ENSEMBLE – LIVE!December 6, 2019 Mexican Summer
About the Vinyl:
- Limited to 500 copies
Last summer’s spellbinding album ‘ZEBRA’ struck a chord with many listeners. Combining innovative production with an interest in music from around the globe – fourth world, Japanese avant-garde, minimalism, kosmische, dub, cosmic jazz and more – ‘ZEBRA’ found Arp (aka Alexis Georgopoulos) firing on all cylinders, drawing comparisons to Don Cherry, Midori Takada, Jon Hassell and Alice Coltrane and ultimately, made the best case yet for the polymath he is.
Critics said as much. The album featured in numerous Best of 2018 lists – The Guardian, The Vinyl Factory, Aquarium Drunkard, Unseen Worlds, Dublab among them – and found him gaining esteemed DJ fans such as Hunee, Andrew Weatherall, Prins Thomas, Jiro (NTS) and Growing Bin’s Basso.
Prompted by Mexican Summer to debut a new live group for the label’s 10 year anniversary at New York’s art space Pioneer Works in November 2018, Georgopoulos assembled a quintet including three of the players on ‘ZEBRA’. Inspired by what they heard emanating from the stage, the label asked if Georgopoulos would be interested in recording a “live in the studio” album – a snapshot of a group “in motion”.
If ‘ZEBRA’, the first album made primarily in his new home studio, showed Georgopoulos blossoming as an arranger/producer, ‘ENSEMBLE – LIVE!’ emphasizes a different character – the sound of a group dynamic, of a vibe, of inspiration found in the moment – and how these songs work with 5 people playing them at the same time, together in a room.
“The given definition of ‘ensemble’ tends to refer to a group of musicians performing together, but the etymology is more nuanced”, Georgopoulos explains. “In French, ‘ensemble’ means ‘together’. In Balinese, it translates to ‘gamelan’. It refers to a group viewed as a whole rather than individually.” If our historical moment is defined by broken lines of communication, of impasse, this music breathes life into the value of interaction. Communication is at the center of this album. A belief in exchange, of the sum being greater than it’s parts. Of power in the collective.
“I went into our first rehearsal not knowing how or if the group could play together, how electronic or how organic it would be. There were a lot of unknowns. But it was clear the first day we played together that there was something really tangible, an ease and a chemistry. Each player brings real expression to the table, so it made sense to let the music breathe – rather than create a facsimile of ‘ZEBRA’ – to let the songs take on their own life. Rather than over-orchestrate, I thought, let’s just put these guys in a room, give some direction, a compass arrow pointing in a direction, and just play music.”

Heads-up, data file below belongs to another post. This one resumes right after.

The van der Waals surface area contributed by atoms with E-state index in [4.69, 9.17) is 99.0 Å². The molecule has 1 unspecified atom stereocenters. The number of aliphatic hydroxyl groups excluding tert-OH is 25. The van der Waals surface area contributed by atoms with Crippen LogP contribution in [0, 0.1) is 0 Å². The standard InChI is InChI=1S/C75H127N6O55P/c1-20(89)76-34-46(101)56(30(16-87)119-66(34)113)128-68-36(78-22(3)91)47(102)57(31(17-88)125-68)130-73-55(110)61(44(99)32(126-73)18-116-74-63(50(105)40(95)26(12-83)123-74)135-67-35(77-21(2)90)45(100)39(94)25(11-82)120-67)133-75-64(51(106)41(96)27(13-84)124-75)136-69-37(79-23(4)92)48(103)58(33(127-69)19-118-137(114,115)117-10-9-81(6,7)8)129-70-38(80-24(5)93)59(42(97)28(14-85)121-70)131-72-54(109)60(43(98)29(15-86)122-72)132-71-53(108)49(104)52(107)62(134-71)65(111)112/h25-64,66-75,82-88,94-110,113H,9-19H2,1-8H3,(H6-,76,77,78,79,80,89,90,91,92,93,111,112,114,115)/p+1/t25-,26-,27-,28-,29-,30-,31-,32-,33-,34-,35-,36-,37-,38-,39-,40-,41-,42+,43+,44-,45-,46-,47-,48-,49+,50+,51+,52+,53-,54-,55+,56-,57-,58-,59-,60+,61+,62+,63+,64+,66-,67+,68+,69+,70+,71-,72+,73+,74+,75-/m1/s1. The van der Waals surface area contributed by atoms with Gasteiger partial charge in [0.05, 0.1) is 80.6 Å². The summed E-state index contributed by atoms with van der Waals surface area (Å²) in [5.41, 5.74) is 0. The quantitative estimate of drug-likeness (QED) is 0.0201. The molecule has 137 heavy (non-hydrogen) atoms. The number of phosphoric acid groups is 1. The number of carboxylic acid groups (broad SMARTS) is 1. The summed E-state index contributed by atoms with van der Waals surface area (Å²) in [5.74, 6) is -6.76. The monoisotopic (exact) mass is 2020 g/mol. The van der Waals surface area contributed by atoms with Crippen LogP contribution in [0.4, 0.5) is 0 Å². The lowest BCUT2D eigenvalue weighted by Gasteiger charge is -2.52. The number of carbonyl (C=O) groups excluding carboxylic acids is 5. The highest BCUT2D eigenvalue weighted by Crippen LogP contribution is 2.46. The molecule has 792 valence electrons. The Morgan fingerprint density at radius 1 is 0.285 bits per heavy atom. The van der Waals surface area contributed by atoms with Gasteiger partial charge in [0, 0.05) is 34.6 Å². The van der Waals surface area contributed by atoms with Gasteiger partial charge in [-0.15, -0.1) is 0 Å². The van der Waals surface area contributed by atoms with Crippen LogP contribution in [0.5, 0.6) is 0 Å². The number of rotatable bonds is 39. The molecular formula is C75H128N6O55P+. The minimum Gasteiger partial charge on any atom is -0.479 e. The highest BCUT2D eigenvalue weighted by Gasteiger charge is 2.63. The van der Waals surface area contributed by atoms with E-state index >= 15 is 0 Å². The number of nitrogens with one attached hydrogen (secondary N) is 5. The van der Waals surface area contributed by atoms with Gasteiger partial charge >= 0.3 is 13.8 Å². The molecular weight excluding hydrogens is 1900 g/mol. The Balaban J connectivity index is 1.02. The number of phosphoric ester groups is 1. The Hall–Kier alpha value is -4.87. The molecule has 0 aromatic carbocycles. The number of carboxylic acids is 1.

That ease and openness are obvious from the first meditative tones of album opener ‘Eos’. The equivalent of a door opening (in Greek mythology, Eos is the Bringer of the Dawn), the airspace is wide open. Georgopoulos uses the piano to induce the listener into a kind of suspended consciousness, as the group falls in around him. David Lackner’s emotive wind playing speaking in turn. This music transmits. There are peaks and valleys here, lots of open space, and the light is shimmering.
The ebullient ‘Nzuku’, a stand-out from ‘ZEBRA’, is given a faithful if expressive interpretation here, with the middle section reaching new heights. ‘Kalimboid’ follows and finds the group in fiery form. A minimoog sequence, evoking a kalimba, begins, reverbed hand percussion dancing and getting quite loose, before drums enter, well charged. A horn motif enters before going into uncharted, heated terrain. Proof the group can not only create deep listening, but also propulsive music, on the edge of chaos.
The resplendent ‘Reading A Wave’, another ‘ZEBRA’ standout, is the album’s centrepiece. Electric piano, bowed double bass and percussion – going through what amounts to a King Tubby’s worth of tape delay – sets the airy tone. In comparison with the album version, the cadence of the two-note bass cycle here is positively reclined. Lackner is on top form here, conjuring a magical meeting of Terry Riley and ‘In A Silent Way’-era Miles in the ECM studio, before Georgopoulos switches to a piano that seems to descend from a cracking summer sky with thunderous clouds on the brink. Truly transcendent stuff.
‘Voices’, one of the four new tracks written for this album, emphasizes the case that though ‘ENSEMBLE – LIVE!’ leans towards cosmic and exploratory jazz, there is more at work here. A kind of abstracted rainforest kosmische – evoking Finis Africae, one of Georgopoulos’ favorite groups – featuring harmonized flute shooting out atop a minimal Holger Czukay-like abstracted bassline, this is 4th World music par excellence.
The final two tracks pivot towards the introspective. ‘Ozu’ the album’s most pensive and spacious piece, is given a moody interpretation. Closer ‘Autumn Piece (for Jiri Kovanda)’, as its title hints, leans toward the autumnal. Inspired by the likes of the Entourage Music and Theater Ensemble, and Basil Kirchin, a dreamlike tone pervades. You can sense something in the air. The wind carries a message. There is a new door to be opened. A new key to find.
|4 Reading A Wave|
|7 Autumn Piece (For Jiri Kovanda)|